I used to smoke cigarettes. A lot. If I was out of cigarettes and the stores were closed, no problemo, I’d pick butts out of the ashtray or garbage and smoke them. I’d smoke right when I woke up and right before going to bed. Sometimes I smoked while I ate. I knew it was a foul habit, one that could kill me, make my face look like an old shoe and cause me to stink like a bar rag, but I was so into it that, as with all abusive relationships, I chose to pretend nothing was wrong even though in the back of my head there was a little voice screaming, “Stop! Please stop! We’re dying over here!”
Then one day I was about to drive from my beloved New Mexico to Los Angeles and my love affair came to a screeching halt. The night before I’d spent a particularly disgusting evening sitting around chain smoking with three other smoke-lovin friends. It was kind of like how after a particularly disgusting evening of drinking you decide that you’ll never drink again. Only unlike those losers, I was serious. Oh yes I was.
I got my car all packed up, put the top down and began my cross-desert road trip a smoke-free woman. Smoke-free as soon as I finished the 6 cigarettes I still had left in my pack, that is. “I’ll smoke one now, and another when I get to Gallup, then in Flagstaff I’ll stop for lunch and have one there…” I suddenly realized that there I was, under a gorgeous desert sky, listening to my favorite music, top down, surrounded by warm, sweet desert air, flying, free, happily speeding, and all I could think about was when I was next going to voluntarily asphyxiate myself. I realized I couldn’t enjoy one of my favorite things to do on this here planet because I was distracted by something that I knew I wanted to stop doing. I also realized that I was a big fat liar, that I was already pushing my quit date back since I would be arriving in town at a good friend’s party and would definitely want to smoke so maybe I shouldn’t quit until the next week when……
I pulled the car over and threw out all six cigarettes and haven’t had a drag since. That was over ten years ago and it was a hugely significant moment because I realized something huge that applies to everything in life – if there’s something you really want to do, the only way to get there is to stop negotiating. Just do it NOW, not after you lose five pounds or have more money or more time or whatever you “need” to do before getting on it. Negotiating and waffling are the mortal enemies of self-discipline. I decided at that moment that I was not a smoker. It became a non-negotiable fact. I did not smoke so I wasn’t going to spend any time thinking “perhaps maybe just one cigarette” anymore than I was going to spend any time thinking that maybe I would snort horse tranquilizers. I’m not a horse tranquilizer snorter, nor a smoker. Next topic please.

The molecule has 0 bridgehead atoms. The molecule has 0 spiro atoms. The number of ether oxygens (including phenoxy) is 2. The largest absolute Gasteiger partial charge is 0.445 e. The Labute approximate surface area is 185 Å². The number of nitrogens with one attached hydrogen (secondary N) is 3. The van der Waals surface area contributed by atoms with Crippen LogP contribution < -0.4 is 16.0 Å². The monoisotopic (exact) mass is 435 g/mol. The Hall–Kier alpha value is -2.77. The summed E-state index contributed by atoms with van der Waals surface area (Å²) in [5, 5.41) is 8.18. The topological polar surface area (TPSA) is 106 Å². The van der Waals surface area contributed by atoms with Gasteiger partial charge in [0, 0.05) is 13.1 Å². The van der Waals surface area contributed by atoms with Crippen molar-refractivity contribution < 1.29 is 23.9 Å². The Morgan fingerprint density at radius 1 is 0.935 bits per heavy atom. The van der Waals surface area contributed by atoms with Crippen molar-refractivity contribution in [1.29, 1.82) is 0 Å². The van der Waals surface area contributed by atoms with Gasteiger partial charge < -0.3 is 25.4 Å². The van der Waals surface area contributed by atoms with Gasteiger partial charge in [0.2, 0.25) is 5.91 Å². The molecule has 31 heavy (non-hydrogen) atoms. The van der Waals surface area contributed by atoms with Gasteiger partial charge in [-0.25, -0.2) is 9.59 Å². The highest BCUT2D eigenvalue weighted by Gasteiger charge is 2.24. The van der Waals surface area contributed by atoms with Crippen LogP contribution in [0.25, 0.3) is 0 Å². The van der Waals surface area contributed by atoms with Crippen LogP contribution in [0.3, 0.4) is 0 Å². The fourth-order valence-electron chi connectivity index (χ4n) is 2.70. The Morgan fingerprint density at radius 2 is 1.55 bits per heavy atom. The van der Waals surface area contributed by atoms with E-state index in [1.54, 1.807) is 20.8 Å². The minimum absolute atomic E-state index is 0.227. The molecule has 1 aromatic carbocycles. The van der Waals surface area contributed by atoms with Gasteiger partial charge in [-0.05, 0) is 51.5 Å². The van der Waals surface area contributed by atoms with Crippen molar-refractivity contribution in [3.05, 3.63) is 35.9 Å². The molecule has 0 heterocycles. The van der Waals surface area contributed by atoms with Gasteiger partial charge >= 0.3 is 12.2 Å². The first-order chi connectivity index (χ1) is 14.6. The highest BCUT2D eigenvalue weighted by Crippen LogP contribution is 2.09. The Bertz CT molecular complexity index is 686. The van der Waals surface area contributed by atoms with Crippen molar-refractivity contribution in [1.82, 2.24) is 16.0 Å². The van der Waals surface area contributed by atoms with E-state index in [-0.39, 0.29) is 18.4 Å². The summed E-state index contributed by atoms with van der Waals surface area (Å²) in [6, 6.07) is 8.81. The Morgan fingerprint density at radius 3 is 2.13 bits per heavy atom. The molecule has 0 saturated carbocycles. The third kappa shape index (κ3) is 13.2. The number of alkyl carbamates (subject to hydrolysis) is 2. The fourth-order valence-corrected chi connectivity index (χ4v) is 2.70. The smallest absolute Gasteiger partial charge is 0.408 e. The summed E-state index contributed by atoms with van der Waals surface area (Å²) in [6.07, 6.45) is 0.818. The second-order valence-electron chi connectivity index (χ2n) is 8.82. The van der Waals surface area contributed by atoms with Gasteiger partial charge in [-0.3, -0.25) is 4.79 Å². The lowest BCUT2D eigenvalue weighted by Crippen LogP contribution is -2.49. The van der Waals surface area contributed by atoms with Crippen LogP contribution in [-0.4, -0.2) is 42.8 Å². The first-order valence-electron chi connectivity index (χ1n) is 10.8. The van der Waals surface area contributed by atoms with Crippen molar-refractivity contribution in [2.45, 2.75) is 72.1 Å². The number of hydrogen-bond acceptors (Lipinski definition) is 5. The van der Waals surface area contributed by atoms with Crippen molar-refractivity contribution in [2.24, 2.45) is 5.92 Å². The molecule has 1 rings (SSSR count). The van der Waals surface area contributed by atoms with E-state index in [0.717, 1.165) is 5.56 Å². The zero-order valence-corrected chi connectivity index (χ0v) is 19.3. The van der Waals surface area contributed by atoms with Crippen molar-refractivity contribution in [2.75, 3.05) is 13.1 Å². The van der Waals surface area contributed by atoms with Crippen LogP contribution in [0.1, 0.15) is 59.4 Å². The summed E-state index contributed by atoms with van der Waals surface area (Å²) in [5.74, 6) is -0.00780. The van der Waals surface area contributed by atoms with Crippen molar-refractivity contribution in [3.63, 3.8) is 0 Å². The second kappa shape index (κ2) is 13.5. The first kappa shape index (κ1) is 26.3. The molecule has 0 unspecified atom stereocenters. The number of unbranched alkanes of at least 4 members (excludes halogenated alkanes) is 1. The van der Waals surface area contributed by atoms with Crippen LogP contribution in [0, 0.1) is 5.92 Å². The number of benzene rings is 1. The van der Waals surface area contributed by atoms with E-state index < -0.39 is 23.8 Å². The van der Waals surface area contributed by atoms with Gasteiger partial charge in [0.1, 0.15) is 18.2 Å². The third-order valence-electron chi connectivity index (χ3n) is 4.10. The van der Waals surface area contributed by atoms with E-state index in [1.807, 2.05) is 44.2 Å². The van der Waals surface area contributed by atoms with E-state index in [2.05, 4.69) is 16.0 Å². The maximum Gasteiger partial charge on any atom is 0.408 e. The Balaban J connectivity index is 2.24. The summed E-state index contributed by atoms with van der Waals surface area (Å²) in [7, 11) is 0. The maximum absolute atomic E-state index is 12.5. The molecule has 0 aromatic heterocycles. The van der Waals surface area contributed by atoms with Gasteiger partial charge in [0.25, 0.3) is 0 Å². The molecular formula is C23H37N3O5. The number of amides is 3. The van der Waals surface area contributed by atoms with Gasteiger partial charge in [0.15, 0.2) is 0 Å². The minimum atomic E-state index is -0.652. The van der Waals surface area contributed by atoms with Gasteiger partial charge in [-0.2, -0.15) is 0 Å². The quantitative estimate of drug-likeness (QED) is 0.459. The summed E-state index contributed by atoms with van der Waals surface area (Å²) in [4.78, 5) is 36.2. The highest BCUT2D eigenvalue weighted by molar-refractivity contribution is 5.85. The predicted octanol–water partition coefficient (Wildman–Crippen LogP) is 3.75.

This mentality works with everything – if you want to lose weight, decide that you’re a person who doesn’t eat sugar. Ever. Or who only has one cookie at a party instead of ten. Or who gets up at 6:30 and exercises. Or if you’re a writer, decide that you’re a person who writes every day at noon for a half an hour. Or who writes two pages a day. If you begin negotiations, you open the space for failure. If you make it a fact, you just do it, no questions asked, and move on to something else. It’s a doozie, it really works, I promise.
Here are my top 5 tips for cracking the whip and disciplining yourself:
More on this all-important topic can be found in Twyla Tharp’s awesome book, The Creative Habit. She is a machine of self-discipline and this book is one of the best spankings I’ve ever gotten.
Set Realistic Goals.
Don’t decide that you are a person who runs 20 miles a day when you still consider walking to the pizza parlor around the corner a day’s worth of exercise. Start with running one mile a day and add more as you get stronger. Discipline is a muscle, you have to build it at your own pace. If you bite off more than you can chew at the start, chances are excellent you’ll get discouraged and give up altogether. Set attainable goals and slowly build from there.
Remember Your Why.
When that sexy piece of chocolate cake is giving you the eye, remember how much better it will feel to be five pounds lighter than it will during that two minute, chocolatey roll in the hay. If you’re writing and are tempted to get up and do the dishes, make a phone call, do ANTYHING but write, remember how awesome it’s going to feel having a real live book with your name on it that is going to help the world. Make your “why” your mantra, keep bringing it back to the front of your mind when temptation flashes her sexy smile at you and you will be a mighty, unstoppable force. It will keep your excitement level up too which will keep you motivated and help you get the job done.
Note Your Accomplishments.
Keep track of how well you’re doing and give yourself a hearty bravo on a regular basis. Self-discipline is all in your mind, so making your mind a happy, focused place is key. The more you notice how well you’re doing, the more you’ll be inspired to keep the ball rolling.
Make a Bet With Someone Mean.
If you’re someone who really thrives on accountability, this can be a great way to keep yourself in line. Make a bet with someone who will hold you to it, someone who won’t coddle you or “understand that you tried your best,” who will not take excuses and who will show up at your doorstep if you stop answering their calls. And make sure you bet something that’s painful enough to lose but not too unrealistic. For example, you could bet someone $100 that you’ll have the first chapter of your book written by a certain date. Make it a payable amount that you really don’t want to pay.